Meet Shizuko Takahashi, 48, a gynaecologist and genetic counsellor at the University of Tokyo School of Medicine, and researcher at the University of Tokyo Center for Biomedical Ethics and Law. The first Japanese physician to receive a graduate degree in bioethics, she is passionate about ethical issues that arise during pregnancy and childbirth, and the impact of sociocultural norms on both patients and medical professionals. HANA KAMEIKE, who attended Shizuko's bioethics seminar at Yale University last summer, reconnects with her in this exclusive interview.
You are not only a gynaecologist, but also a key academic voice for maternal health in Japan. Tell us more about the early days in your journey.
During medical school, while on an exchange programme at Imperial College London, I attended a delivery at the Chelsea and Westminster Hospital. There, I observed that the midwives thought of delivery differently from the physicians and midwives I met in Japan—and they gave women more choices. Imperial College London was also where I took my first course in bioethics. This was around 2001, when no schools in Japan offered bioethics classes.
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Born and raised in Japan myself, I'm aware how unusual it was back then for a young woman to study abroad. However you went on to have such an interesting educational and career trajectory. Who were your major influences along the way?
Growing up, I looked up to my father, also a physician, for his many admirable qualities. He always thought about peace—he loved the 1970s hippie culture—and had compassion for everyone. He'd give me examples to think about compassion under difficult situations, like the Trolley Problem, and ask me questions relating to end-of-life matters. My mother is another great inspiration. Having studied women's liberation in SUNY Buffalo, she wanted me to become an independent individual, and introduced me to many books and the world of fine arts.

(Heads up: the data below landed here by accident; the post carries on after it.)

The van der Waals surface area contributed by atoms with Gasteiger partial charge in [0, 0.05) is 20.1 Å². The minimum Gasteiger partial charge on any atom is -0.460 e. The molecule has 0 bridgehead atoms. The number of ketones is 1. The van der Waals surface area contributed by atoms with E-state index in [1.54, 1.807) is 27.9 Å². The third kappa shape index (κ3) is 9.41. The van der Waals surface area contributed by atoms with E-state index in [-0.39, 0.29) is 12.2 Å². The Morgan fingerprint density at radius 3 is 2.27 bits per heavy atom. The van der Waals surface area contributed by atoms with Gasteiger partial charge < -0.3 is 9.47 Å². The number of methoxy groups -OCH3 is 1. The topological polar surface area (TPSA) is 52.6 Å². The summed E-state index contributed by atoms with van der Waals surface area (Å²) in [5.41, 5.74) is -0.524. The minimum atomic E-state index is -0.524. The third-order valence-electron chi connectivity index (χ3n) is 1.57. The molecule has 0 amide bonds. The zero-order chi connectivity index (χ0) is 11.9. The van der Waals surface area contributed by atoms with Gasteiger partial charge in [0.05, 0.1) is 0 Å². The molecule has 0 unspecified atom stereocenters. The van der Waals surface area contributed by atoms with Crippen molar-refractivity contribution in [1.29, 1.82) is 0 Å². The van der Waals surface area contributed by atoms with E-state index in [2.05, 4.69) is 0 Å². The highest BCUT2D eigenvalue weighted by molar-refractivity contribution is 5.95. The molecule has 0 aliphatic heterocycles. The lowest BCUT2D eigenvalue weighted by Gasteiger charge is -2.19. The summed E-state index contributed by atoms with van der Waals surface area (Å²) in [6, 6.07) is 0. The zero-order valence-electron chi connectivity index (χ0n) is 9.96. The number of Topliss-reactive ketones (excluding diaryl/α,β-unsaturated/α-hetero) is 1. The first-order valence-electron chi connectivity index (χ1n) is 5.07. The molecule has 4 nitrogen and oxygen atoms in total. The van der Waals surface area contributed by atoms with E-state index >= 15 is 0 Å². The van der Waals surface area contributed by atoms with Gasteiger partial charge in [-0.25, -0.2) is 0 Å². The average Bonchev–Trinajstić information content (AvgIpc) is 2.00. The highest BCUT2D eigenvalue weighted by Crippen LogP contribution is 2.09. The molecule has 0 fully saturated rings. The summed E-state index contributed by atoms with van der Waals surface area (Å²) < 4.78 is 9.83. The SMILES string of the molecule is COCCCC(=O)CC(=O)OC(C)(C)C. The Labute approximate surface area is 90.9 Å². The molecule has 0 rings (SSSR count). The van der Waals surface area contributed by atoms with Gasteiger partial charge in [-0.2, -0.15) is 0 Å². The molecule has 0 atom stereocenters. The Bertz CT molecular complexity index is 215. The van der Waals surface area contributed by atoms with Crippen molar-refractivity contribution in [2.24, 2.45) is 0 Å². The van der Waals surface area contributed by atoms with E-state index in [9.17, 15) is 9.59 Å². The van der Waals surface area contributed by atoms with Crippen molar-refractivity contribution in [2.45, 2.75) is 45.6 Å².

Shizuko with her niece, whom she delivered several years ago.
My other role models include an elderly Italian woman whom I adopted as my "grandmother". Besides teaching me how to write in English and cook Italian food, she also taught me to be independent and to always pamper myself (such as enjoying meals with alcohol). When my "grandmother" remarried at the age of 73, she showed me that love is possible at any age. Then, at 83, she showed me how to die simply when she passed away from a heart attack in her sleep. Upon her death, she left only one small wooden box containing photos and letters, and the obi (a sash for traditional Japanese wear) I gave her. My "grandmother" became the person I will forever look up to.
Outside your roles as a practising physician and academic, you're also the mother of three kids, aged 9, 7 and 4. How are your children dealing with the COVID-19 pandemic and how have you guided their understanding?
Well, when all public schools closed at the end of February, I was really concerned about their understanding of COVID-19. In addition to telling them about the novel coronavirus and how it may affect us, I wrote a children’s book, titled Because The World Has a Cold, Worse Than the Flu. At the time, without any childcare services available, I took the kids with me to work, and they spent their days in the physicians’ waiting room or the secretary’s room. They became scared when they learned about my colleagues' deaths from the coronavirus, and began to grasp the severity of the situation.
(Left) Shizuko with her daughter; (right) Shizuko at work in her office. Images courtesy of Shizuko Takahashi.
Later, around April, the children and I moved to Shizuoka so I could take care of my elderly parents, especially my father who'd had pretty major heart surgery after dealing with stage-three colon cancer. At first the kids were thrilled to be this new environment because there is much more nature and freedom, but these days they're frustrated about the pandemic because it's preventing them from playing with their friends or visiting their father in Tokyo. However, I believe this situation has also given them the opportunity to consider how to be kind towards themselves and others, and to understand how connected people are as a global community. After all, it just took one person to spread COVID-19 across the entire world.